The plaintiff in last week’s case, Fares Tbeish, a Hamas member, had hoped the court would order the Justice Ministry to reverse its decision not to open a criminal investigation into his interrogators, who he says tortured him.
Tbeish, who is being represented by PCATI and was first arrested and put in administrative detention in 2011, says the tactics Shin Bet interrogators used against him included beatings, violent shaking, humiliation, tying him to a chair in painful positions, and repeatedly moving him from one interrogation facility to another. He was later tried in court and sentenced to three years in prison.
Tbeish allegedly admitted that he had received weapons from a high-ranking Hamas member, which he then transferred over to a secret cache, but it was never established whether Tbeish knew if those weapons would be used in an imminent attack.
As a result of the interrogations, Tbeish said he had suffered bruising to his leg and eye, as well as a broken tooth. Efrat Bergman-Sapir, who heads the legal department at the Public Committee Against Torture in Israel and argued the case, says that the use of torture was enough to merit opening a criminal investigation against the defendant’s interrogators, and that the lack of a ticking bomb scenario meant they should not be able to invoke a necessity defense.
In addition to asking the court to prosecute the offending Shin Bet interrogator, Tbeish and PCATI also wanted the court to close the loophole that allows for the use of torture in the first place. The very existence of internal Shin Bet guidelines — regarding the proper ways to extract information from suspects as well as how and when to invoke a necessity defense — actually lay the groundwork for using torture.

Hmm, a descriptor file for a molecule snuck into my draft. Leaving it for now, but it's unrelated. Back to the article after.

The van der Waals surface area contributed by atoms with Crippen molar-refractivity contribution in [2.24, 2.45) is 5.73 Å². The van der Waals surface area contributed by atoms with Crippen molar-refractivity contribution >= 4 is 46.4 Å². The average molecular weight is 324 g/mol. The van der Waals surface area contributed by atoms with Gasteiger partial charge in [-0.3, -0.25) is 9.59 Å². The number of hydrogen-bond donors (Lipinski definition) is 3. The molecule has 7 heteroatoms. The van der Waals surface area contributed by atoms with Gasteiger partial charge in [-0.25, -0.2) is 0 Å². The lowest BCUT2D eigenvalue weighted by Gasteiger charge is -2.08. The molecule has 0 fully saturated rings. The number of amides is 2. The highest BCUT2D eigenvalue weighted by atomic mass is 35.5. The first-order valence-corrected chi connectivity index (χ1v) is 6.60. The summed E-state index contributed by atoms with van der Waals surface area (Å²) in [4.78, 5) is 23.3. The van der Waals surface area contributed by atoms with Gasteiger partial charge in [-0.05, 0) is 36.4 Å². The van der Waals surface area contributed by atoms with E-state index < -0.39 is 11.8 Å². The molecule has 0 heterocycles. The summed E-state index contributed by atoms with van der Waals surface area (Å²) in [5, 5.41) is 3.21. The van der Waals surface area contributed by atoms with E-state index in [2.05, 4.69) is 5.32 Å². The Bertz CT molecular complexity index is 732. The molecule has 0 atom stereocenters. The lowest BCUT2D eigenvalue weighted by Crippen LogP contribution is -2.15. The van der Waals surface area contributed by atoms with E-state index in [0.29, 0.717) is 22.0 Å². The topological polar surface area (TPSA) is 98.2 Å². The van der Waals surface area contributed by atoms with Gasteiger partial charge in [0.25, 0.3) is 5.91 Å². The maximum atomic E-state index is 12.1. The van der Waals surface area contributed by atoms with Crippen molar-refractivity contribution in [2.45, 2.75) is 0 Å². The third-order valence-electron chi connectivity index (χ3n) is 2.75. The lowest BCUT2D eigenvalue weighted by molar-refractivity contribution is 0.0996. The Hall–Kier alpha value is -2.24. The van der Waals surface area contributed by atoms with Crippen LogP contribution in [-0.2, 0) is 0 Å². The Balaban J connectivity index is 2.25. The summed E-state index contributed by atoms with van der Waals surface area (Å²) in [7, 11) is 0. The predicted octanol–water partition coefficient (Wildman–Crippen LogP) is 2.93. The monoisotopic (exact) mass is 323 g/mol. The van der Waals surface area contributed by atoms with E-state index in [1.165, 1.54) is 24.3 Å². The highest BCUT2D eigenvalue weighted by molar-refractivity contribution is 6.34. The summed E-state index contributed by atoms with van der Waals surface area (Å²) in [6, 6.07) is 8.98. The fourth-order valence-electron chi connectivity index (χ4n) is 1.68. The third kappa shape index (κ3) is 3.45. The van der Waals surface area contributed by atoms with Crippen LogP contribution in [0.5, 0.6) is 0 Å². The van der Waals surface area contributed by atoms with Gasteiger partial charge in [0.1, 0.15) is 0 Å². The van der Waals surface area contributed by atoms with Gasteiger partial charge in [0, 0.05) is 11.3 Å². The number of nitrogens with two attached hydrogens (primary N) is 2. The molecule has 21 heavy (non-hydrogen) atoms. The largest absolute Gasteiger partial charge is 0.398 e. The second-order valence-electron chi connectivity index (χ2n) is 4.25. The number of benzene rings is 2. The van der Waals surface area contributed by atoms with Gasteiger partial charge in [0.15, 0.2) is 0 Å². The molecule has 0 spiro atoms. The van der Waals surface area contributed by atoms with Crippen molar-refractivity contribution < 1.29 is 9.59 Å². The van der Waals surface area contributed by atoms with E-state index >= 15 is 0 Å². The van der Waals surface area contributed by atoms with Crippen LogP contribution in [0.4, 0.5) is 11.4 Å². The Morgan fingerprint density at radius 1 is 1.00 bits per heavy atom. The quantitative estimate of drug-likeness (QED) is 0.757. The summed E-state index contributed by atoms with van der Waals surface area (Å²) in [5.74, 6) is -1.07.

The convention on torture defines the practice as “any act by which severe pain or suffering, whether physical or mental, is intentionally inflicted on a person.” In their ruling last week, the justices concluded that the tactics employed against Tbeish did not meet that definition, but were “proportionate and reasonable in relation to the danger that arose from the intelligence.”
“The court’s decision may be interpreted as a significant withdrawal from the moral and legal position established in the landmark decision on torture in 1999,” Bergman-Sapir said in a written statement. “Equally troubling is the impossible threshold set by the court against the complainant to prove that he was tortured in the interrogation room and experienced severe pain and suffering.”
The High Court had the opportunity to restate that torture, or any violation of international law, is unlawful, said attorney Bana Shoughry, who headed PCATI’s legal department between 2008 and 2015 and was involved in Tbeish’s case early on. Instead, it expanded the possible exemptions for Shin Bet interrogators who break the law, not just from prosecution, but even from an investigation. “The decision puts an end to the idea that Shin Bet interrogators will be held accountable for their actions.”
The Shin Bet has primarily used torture against Palestinians suspected of involvement in armed resistance or terrorism. “These kinds of rulings make it easier for the Shin Bet to use these practices against additional groups,” Mann concluded. “They have already been used against radical settlers, and will likely continue to permeate other parts of the legal system, beyond what we can imagine.”